This productivity commission report looks into the new changes to superannuation funds in award wages.
Australia’s three-pillar retirement income policy comprises a means-tested and government-funded age pension, supported by both voluntary saving and compulsory superannuation contributions. Superannuation effectively became compulsory in 1992 with the introduction of the superannuation guarantee.
This guarantee now requires employers to make superannuation contributions for most employees at the rate of 9 per cent of ordinary time earnings. This rate will progressively increase to 12 per cent by 2019-20. At June 2012, total superannuation assets reached $1.4 trillion, approximately equivalent to Australia’s GDP in 2011-12. Assets are predicted to reach 150 per cent of Australia’s GDP by around 2040. In 2009, the Australian Government commissioned an independent review into the governance, efficiency, structure and operation of Australia’s superannuation system (the Cooper Review).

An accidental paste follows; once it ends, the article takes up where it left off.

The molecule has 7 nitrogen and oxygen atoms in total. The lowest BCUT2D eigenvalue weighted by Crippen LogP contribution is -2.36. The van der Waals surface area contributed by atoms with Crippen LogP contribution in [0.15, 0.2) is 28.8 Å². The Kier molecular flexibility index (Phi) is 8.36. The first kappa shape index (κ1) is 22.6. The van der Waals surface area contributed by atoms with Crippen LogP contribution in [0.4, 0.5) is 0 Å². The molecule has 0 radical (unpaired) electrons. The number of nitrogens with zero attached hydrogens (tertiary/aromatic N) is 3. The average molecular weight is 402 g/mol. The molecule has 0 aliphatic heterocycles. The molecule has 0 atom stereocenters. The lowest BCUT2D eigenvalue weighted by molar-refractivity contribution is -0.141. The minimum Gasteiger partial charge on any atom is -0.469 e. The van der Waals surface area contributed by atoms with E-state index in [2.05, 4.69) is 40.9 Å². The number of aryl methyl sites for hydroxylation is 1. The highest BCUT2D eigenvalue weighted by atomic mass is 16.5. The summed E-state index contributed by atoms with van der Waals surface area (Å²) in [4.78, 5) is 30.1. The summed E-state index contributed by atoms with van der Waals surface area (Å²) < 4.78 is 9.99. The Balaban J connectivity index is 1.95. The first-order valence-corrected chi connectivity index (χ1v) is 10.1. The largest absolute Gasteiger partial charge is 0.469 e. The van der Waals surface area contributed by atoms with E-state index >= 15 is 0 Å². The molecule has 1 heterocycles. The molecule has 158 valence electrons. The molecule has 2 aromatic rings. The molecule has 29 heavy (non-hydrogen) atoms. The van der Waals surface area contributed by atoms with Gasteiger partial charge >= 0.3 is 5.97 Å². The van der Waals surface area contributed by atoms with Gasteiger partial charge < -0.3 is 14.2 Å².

The Government accepted many of the Cooper Review’s recommendations, including the establishment of a new simple and cost-effective default superannuation product, MySuper. Under new legislation, only defined contribution funds that offer a MySuper product, or exempt public sector superannuation schemes (EPSSSs), will be eligible to be listed as a default fund in modern awards (that is, the 122 industry and occupational awards that commenced on 1 January 2010).